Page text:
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Suzuki has revamped the SX4 line-up. The new models come with more power, better fuel economy and more safety and comfort items. The 2.0-litre four-cylinder engine now has variable valve timing which sees power increase 5 per cent to 112kW and torque rise 3 per cent to 190Nm.
A new six-speed manual transmission has contributed to an 11 per cent improvement in fuel economy - now 7.3 litres per 100km and a 12 per cent drop in emissions to 170 grams CO2 per km.
A continuously variable transmission (CVT) has improved economy (compared with the previous four-speed auto) by 16 per cent to 7.6L/100km and a 17 per cent drop in emissions to 178g/km.
Suzuki admits a relatively thin safety list hurt sales of the previous model so electronic stability control is now standard on every model. Six airbags are also now standard on all but the entry-level 2WD hatch. As this model is not all-new the SX4's current four-star ANCAP crash rating remains.
The SX4 is Suzuki's small car competitor and so rivals the likes of the Toyota Corolla, Mazda3, Volkswagen Golf, Holden Cruze and Ford Focus. The Subaru Impreza is the only other small car in the class to offer AWD.
Equipment on the SX4 2WD hatch includes electric power steering, power windows and mirrors, remote central locking, air conditioning, AM/FM/CD audio system with auxiliary input jack and backlit steering wheel-mounted audio controls.
Safety items include stability control, two airbags, four-wheel disc brakes with ABS and electronic brake force distribution and three-point seatbelts for all seats.
The entry level AWD hatchback gains side and curtain airbags.
The S models further gain 17-inch alloy wheels (16 on AWD version), cruise control, remote keyless entry and start, steering-wheel-mounted gear-shift paddles (CVT), climate-controlled air conditioning, leather-wrapped steering wheel, front fog lights and an upgraded audio system.
The SX4 sedan is only available in the S equipment line. It also gets a boot lid spoiler.
It had been a while since we'd stepped into the SX4. With tight time restrictions we jumped into the SX4 AWD hatch and the SX4 sedan as they are likely to be the most popular models. We sampled both the manual and CVT transmissions.
On the road the SX4 is comfortable although it can get upset over larger bumps. There has been no change to the SX4's steering or suspension. Even on coarse bitumen road noise is minimal but we noticed some wind noise at higher speeds around the front mirrors and windows.
The drive program took us on a mix of winding bitumen roads and a significant amount of gravel, to show off the SX4's all-wheel-drive system.
Through the twisty, winding roads in Melbourne's Yarra Valley the AWD version was actually a bit of fun with good grip levels however, the SX4 chassis lacks the sharpness of rivals like the Volkswagen Golf and Mazda3, and even its smaller sibling, the Swift.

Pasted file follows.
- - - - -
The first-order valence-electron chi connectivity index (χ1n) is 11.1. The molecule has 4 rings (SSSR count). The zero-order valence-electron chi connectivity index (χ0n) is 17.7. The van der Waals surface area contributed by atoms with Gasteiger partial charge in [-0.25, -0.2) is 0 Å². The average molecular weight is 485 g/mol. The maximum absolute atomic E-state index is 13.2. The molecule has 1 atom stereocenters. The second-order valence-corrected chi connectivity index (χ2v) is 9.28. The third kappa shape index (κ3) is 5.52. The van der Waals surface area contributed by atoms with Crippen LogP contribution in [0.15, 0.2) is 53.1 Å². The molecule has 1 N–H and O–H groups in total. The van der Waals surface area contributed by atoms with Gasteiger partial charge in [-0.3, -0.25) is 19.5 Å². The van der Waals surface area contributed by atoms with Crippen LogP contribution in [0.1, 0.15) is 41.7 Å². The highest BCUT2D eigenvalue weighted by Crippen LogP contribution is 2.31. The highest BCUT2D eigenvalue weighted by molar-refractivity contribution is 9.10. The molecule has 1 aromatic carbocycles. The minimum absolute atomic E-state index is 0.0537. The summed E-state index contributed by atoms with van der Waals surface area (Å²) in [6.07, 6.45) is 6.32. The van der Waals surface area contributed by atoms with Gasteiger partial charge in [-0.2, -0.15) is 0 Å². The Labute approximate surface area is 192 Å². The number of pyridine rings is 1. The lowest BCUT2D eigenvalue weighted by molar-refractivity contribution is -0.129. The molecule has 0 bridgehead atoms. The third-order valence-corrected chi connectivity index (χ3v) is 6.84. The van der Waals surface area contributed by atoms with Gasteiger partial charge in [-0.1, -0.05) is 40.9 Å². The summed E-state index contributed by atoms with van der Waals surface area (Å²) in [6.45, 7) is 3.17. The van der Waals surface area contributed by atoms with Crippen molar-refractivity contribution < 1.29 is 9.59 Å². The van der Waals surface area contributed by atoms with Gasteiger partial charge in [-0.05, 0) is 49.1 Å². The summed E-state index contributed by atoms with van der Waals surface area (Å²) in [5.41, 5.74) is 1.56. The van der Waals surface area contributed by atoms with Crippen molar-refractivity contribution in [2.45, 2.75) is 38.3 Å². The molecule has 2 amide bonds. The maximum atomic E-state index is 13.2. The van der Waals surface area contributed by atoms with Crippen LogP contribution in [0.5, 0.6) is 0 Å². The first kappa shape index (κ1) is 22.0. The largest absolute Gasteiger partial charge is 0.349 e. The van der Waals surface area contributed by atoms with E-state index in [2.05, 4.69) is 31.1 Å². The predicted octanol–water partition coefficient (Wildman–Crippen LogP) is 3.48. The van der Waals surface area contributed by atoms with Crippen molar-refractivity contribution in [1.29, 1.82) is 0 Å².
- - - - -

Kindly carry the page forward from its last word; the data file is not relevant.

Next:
The steering is not evenly weighted and is vague around centre.
The 2.0-litre engine sounds coarse under acceleration but gets along ok. We thought the CVT transmission was the pick of the two gearboxes.
Inside, the SX4 is a pleasant enough place to be. We liked that there was fabric on the door arm rests for comfort although there is still a lot of hard plastic scattered about the cabin. The dials and instruments are simple and easy to read and the small front quarter windows make forward vision excellent.
The seats don't have a lot of bolstering and you sit on them rather than in them, although over the course of the drive we had no complaints from our rear ends. And, the seats are good for those who like a higher driving position as they have a high hip point. This also makes it easier to get in and out. The front seats have padded arm rests that fold down.
Interior space is good for a small car and head room is especially generous for rear passengers thanks to the hatch's high roofline. Rear leg room is not too bad either and four adults can fit comfortably.
Boot space is a bit small for the class at 253L with the rear seat up and 992L with the rear seat down. The seats split fold 60:40. A Toyota Corolla hatch for example has 350L while a Mazda3 hatch has 340L.
With the considerable amount of gravel on our drive programme, the AWD was the highlight of the range and reinforced that the SX4 can give buyers flexibility only the Subaru Impreza offers in this class.
The SX4 was better than we remembered but our initial impression is that it hasn't moved any goal posts. However, we look forward to getting a few models in the garage for our weekly testing before making our final evaluation.
|Body type||5-door hatchback|
Easy to get in and out of
Hard cabin plastics
|Safety equipment||Stability control, two airbags (six in AWD), four-wheel disc brakes with ABS and electronic brake force distribution and three-point seatbelts for all seats.|
|Country of manufacture||Japan|
|Available from||February 2010|
|Number of cylinders||4|
|Engine size||2.0 L|
|Claimed max power (kW)||112 kW @ 6200 rpm|
|Claimed max torque (Nm)||190 Nm @ 4000 rpm|